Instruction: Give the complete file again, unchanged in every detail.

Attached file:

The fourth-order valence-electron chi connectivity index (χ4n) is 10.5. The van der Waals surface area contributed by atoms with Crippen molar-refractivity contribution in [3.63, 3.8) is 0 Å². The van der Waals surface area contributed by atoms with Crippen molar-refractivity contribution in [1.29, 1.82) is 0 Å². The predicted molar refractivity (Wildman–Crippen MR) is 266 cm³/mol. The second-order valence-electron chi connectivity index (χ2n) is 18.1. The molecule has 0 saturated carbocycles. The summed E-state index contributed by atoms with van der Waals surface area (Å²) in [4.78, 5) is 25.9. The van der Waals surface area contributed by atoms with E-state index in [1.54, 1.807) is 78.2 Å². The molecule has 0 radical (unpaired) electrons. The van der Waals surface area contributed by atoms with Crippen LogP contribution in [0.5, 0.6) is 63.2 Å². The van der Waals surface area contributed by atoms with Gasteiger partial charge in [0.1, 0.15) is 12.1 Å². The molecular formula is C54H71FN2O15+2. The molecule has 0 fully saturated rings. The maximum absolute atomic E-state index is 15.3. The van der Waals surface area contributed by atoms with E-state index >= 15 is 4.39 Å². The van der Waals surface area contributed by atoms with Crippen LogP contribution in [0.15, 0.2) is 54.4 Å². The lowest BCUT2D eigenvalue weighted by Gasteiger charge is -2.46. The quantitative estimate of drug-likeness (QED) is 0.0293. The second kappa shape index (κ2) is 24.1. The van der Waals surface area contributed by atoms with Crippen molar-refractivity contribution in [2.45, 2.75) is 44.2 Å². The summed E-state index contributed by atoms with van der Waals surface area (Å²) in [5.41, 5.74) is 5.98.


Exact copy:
The fourth-order valence-electron chi connectivity index (χ4n) is 10.5. The van der Waals surface area contributed by atoms with Crippen molar-refractivity contribution in [3.63, 3.8) is 0 Å². The van der Waals surface area contributed by atoms with Crippen molar-refractivity contribution in [1.29, 1.82) is 0 Å². The predicted molar refractivity (Wildman–Crippen MR) is 266 cm³/mol. The second-order valence-electron chi connectivity index (χ2n) is 18.1. The molecule has 0 saturated carbocycles. The summed E-state index contributed by atoms with van der Waals surface area (Å²) in [4.78, 5) is 25.9. The van der Waals surface area contributed by atoms with E-state index in [1.54, 1.807) is 78.2 Å². The molecule has 0 radical (unpaired) electrons. The van der Waals surface area contributed by atoms with Crippen LogP contribution in [0.5, 0.6) is 63.2 Å². The van der Waals surface area contributed by atoms with Gasteiger partial charge in [0.1, 0.15) is 12.1 Å². The molecular formula is C54H71FN2O15+2. The molecule has 0 fully saturated rings. The maximum absolute atomic E-state index is 15.3. The van der Waals surface area contributed by atoms with E-state index >= 15 is 4.39 Å². The van der Waals surface area contributed by atoms with Crippen LogP contribution in [0.15, 0.2) is 54.4 Å². The lowest BCUT2D eigenvalue weighted by Gasteiger charge is -2.46. The quantitative estimate of drug-likeness (QED) is 0.0293. The second kappa shape index (κ2) is 24.1. The van der Waals surface area contributed by atoms with Crippen molar-refractivity contribution in [2.45, 2.75) is 44.2 Å². The summed E-state index contributed by atoms with van der Waals surface area (Å²) in [5.41, 5.74) is 5.98.